Matrices of this form are a subalgebra of the 6 x 6 complex matrices. That is, they include 0 and 1, and are closed under negation, addition and multiplication. They can be thought of as de fining a form of multiplication that operates between two 6-element complex vectors, with 8 classes of solutions.
The sum of 8 positive integers is 31. Make sure it doesn't have 0 in it. 0 isn't positive.
This is also valid for the relativistic bosonic string in 26 dimensional spacetime, except that then you need to multiply by 24 because the one dimensional string can vibrate independently in any of the 24 space dimensions transverse to the string. The partition function for bosonic string theory is therefore given by
Z = Σn P(n) exp( - (24n-1)ħα)This is merely an “unsurprising” application of the theory of p-adic modular forms and the real breakthrough is in that field. Perhaps we should expect some developments in p-adic string theory. Different small prime numbers have different uses. The way the partition congruences works turns out to depend on the value of [(p-1)/12] – [(p^2-1)/24p] where the square brackets are for the floor function. For 5,7 and 11 this is zero which is why there are many congruences for these primes. For primes up to 31 it equals one, so there are still congruences but they are harder to find. 2 and 3 dont give congruences because they are factors of 24.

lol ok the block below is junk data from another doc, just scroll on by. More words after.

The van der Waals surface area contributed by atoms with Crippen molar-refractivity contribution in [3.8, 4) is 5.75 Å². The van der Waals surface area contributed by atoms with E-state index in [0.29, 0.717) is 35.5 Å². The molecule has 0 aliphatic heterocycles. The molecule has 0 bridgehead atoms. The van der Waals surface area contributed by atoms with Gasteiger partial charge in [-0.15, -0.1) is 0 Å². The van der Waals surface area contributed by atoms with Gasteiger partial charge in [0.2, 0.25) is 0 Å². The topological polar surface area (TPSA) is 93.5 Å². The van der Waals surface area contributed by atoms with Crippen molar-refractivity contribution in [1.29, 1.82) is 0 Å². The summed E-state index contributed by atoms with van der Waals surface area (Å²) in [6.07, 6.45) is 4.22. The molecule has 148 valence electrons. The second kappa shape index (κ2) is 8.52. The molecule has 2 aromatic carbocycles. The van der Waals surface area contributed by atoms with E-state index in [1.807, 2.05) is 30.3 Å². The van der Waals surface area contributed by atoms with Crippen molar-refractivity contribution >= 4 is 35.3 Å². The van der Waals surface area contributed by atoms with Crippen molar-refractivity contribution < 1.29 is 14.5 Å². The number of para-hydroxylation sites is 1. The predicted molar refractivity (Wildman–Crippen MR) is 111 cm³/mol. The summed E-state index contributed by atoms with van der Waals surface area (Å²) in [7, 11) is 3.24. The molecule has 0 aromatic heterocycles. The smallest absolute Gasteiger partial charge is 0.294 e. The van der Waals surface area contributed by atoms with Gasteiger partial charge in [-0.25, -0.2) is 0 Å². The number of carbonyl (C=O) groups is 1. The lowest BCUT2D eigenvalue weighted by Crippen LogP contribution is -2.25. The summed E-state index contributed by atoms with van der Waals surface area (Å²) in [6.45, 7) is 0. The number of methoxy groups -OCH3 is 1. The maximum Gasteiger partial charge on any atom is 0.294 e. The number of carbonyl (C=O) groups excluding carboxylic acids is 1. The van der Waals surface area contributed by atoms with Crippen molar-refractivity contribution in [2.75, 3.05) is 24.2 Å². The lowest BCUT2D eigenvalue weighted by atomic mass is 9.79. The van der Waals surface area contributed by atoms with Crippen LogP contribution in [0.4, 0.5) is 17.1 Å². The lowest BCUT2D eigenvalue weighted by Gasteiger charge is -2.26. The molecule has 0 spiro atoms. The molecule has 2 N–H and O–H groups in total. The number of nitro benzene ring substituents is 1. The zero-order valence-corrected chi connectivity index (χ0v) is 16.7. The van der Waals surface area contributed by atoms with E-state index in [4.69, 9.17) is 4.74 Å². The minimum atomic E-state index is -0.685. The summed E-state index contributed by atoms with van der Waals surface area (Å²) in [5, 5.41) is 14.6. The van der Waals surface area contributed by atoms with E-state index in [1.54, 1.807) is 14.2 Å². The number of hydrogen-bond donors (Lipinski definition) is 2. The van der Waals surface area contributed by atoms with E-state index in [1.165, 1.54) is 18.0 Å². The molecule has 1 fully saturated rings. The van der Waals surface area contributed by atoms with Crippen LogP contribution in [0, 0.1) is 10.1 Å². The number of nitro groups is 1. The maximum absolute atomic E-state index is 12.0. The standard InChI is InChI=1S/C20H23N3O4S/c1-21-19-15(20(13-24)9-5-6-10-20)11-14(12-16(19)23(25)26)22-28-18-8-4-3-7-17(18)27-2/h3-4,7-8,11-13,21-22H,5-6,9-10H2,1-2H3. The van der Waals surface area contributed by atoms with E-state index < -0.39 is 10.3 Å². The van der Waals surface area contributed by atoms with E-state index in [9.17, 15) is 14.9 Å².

But if we don't believe in those dimensions? Would there then be 2(4-1) D? Time is the problematic one? Bosonic time, negative time? Time as ZeroEnergyOntology depending on measurement and consciousness? The basic open question is whether in finite primes relate only to the physics of cognition or whether they might allow to say something non-trivial about the physics of matter too.
The hierarchy problem.
As above, so below, was an ancient saying. Today we talk of macrocosmos and microcosmos, topology and fractality.
A free module over a ring? Like the carbon ring/honeycomb lattice with the zero energy ontology field? Galois groups and modules are the same for both p- and l-adic primes. The general strategy of p-adic Hodge theory is to construct certain so-called period rings. Every discrete valuation ring, being a local ring, carries a natural topology and is a topological ring.